Coming out later presents challenges

Since Ellen DeGeneres graced the cover of Time Magazine more than a decade ago under the headline “Yep, I’m Gay,” coming out in Hollywood has become an increasingly common — and typically headline-grabbing — phenomenon.

Since Ellen DeGeneres graced the cover of Time Magazine more than a decade ago under the headline “Yep, I’m Gay,” coming out in Hollywood has become an increasingly common — and typically headline-grabbing — phenomenon.

However, the recently televised revelation by Family Ties star Meredith Baxter, 62, that she’s a lesbian has put a well-known face to an emerging demographic in the lesbian, gay, bisexual and transgendered community — individuals who come out later in life.

Earlier this year, talk show titan Oprah Winfrey devoted both a program on her chatfest and a feature in her magazine to exploring the subject of women leaving men for other women.

One of the guests on the show was comedian Carol Leifer, who came out around 40. While she’s been with her female partner for more than a decade, Leifer had once been married and dated fellow comics Jerry Seinfeld and Paul Reiser.

Baxter, perhaps best-known for her role as matriarch Elyse Keaton in the popular 80s TV series, had been married three times and is the mother of five.

But in an interview with “Today” show host Matt Lauer, she revealed that she had had a “later-in-life recognition” of her sexuality and has been in a relationship with her girlfriend for four years.

“Some people were saying ‘Were you living a lie?’ You know, the truth is, not at all,” Baxter told Lauer, saying she’d only been out for the last seven years.

Baxter said she’d always had a great deal of difficulty connecting with men in relationships, but she was also involved with people who made her think they were the problem.

“It never occurred with me to think, ‘Oh, it’s me.”’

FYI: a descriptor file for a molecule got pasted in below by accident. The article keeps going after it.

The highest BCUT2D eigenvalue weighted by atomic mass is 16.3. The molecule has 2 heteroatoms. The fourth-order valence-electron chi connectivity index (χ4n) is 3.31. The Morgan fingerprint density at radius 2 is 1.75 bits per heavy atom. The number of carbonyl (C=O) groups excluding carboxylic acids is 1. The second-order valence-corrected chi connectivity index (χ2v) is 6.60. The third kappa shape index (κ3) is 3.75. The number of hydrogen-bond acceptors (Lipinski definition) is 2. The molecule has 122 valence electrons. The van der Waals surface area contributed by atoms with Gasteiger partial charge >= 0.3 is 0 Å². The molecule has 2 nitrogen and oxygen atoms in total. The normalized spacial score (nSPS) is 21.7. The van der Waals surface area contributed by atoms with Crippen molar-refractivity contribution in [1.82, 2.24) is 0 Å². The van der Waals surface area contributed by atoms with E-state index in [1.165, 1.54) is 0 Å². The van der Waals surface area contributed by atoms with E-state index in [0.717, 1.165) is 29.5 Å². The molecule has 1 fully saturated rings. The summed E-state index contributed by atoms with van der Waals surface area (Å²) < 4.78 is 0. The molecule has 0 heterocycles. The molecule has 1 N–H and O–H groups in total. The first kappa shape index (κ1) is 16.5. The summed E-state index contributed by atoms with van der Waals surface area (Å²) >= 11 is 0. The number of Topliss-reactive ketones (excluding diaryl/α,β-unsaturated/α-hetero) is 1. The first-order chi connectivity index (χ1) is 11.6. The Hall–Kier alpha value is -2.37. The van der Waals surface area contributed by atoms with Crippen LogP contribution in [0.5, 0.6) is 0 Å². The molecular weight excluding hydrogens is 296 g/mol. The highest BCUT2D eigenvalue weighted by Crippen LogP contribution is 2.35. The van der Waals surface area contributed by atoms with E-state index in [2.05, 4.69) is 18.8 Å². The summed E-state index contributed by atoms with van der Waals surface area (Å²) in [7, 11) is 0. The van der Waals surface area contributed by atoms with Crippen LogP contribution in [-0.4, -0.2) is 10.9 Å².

Susan Gabriel commended Baxter for being “courageous” in speaking publicly about it and said she could sympathize with the actress’s feeling of “awakening” because she’s been there.

The North Carolina-based writer and counsellor was in her 30s and married with two young children when she fell in love with her best friend.

“I think it’s a huge decision whatever age you are, but I think the older you are, the more it perhaps feels — although it feels risky at any age to be yourself — to be authentic and kind of know beforehand that that’s going to be judged,” she said.

“It’s a brave thing to take a step like that, and I admired what she was able to do.”

Now in her 50s, Gabriel has been with her female partner for nine years.

But in earlier days, when she was coming to terms with her sexuality, extensive support networks for gays and lesbians simply didn’t exist.

“I was incredibly scared. I felt like I was the only person in the world this was happening to,” she said.

Gabriel wrote and self-published a novel “Seeking Sara Summers,” which is loosely based on her experiences.

“I get a lot of emails from women saying, ‘You’ve written my story’ and they’re very grateful.”

Julie Richards, co-executive director of the Avenue Community Centre for Gender and Sexual Diversity in Saskatoon, said it’s not uncommon for individuals to come out late in life. But she believes it’s something that will happen less with kids coming out younger.

In the centre’s youth group, the average age used to be 19; now it’s probably 14 or 15, she said.

“The people who are coming out now, somebody like Meredith Baxter … grew up in a very different time and a different generation, so there was a lot of effort put on hiding or convincing people that they could change,” she said. “All you had to do was get married and have a family.”

“I think that generation is still dealing with those kind of issues whereas I think we’ll see less of it 20, 30 years from now because kids are coming out in high school.”

Access to the Internet and networking sites are helping to decrease the isolation, she said.

“I think we’re still dealing with some of the same issues in rural communities, but at least they still have access sometimes to 1-800 numbers or websites and email and Facebook.”

Stacy Green, president of PFLAG Canada, a national organization to support people with issues around gender identity and sexual orientation, was born in Lethbridge, and raised in rural Alberta. He had been married seven years and had three kids when, at age 27, he came out.

“I knew I was gay from the time I was probably about 10 years of age, but you put that aside and you do what’s expected to you,” he said.

“When I was about 27, thanks to things like the Internet and new forms of media and obviously evolving social attitudes, I decided I had to be who I was.” At the time, his biggest concern was for his wife.

“There’s all this stigma you sort of see in the media where ‘Oh, she turned him gay.”’

“That was a huge concern, making sure she understood it wasn’t her fault, that it was entirely something that was built in from birth.”

On The Net:

Avenue Community Centre for Gender and Sexual Diversity:

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